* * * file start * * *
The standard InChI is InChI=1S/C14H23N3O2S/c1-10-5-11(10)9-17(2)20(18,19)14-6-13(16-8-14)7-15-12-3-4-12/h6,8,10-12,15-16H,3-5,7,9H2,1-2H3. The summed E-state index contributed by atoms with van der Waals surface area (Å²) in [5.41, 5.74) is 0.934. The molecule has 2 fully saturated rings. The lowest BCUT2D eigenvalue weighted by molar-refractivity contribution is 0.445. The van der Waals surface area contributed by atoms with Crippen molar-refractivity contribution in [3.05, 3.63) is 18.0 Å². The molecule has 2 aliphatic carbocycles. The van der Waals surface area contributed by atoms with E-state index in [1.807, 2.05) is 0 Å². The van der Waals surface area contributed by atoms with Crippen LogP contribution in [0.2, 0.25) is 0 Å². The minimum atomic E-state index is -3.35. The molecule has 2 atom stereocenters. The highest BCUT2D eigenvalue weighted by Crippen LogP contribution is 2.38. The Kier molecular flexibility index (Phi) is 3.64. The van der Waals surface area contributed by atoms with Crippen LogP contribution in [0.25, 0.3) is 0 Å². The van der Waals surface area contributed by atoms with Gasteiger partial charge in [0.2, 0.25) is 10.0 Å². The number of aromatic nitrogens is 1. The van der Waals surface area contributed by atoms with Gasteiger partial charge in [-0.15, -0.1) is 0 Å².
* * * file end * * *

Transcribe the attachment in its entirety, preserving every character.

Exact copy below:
The standard InChI is InChI=1S/C14H23N3O2S/c1-10-5-11(10)9-17(2)20(18,19)14-6-13(16-8-14)7-15-12-3-4-12/h6,8,10-12,15-16H,3-5,7,9H2,1-2H3. The summed E-state index contributed by atoms with van der Waals surface area (Å²) in [5.41, 5.74) is 0.934. The molecule has 2 fully saturated rings. The lowest BCUT2D eigenvalue weighted by molar-refractivity contribution is 0.445. The van der Waals surface area contributed by atoms with Crippen molar-refractivity contribution in [3.05, 3.63) is 18.0 Å². The molecule has 2 aliphatic carbocycles. The van der Waals surface area contributed by atoms with E-state index in [1.807, 2.05) is 0 Å². The van der Waals surface area contributed by atoms with Crippen LogP contribution in [0.2, 0.25) is 0 Å². The minimum atomic E-state index is -3.35. The molecule has 2 atom stereocenters. The highest BCUT2D eigenvalue weighted by Crippen LogP contribution is 2.38. The Kier molecular flexibility index (Phi) is 3.64. The van der Waals surface area contributed by atoms with Crippen LogP contribution in [0.25, 0.3) is 0 Å². The van der Waals surface area contributed by atoms with Gasteiger partial charge in [0.2, 0.25) is 10.0 Å². The number of aromatic nitrogens is 1. The van der Waals surface area contributed by atoms with Gasteiger partial charge in [-0.15, -0.1) is 0 Å².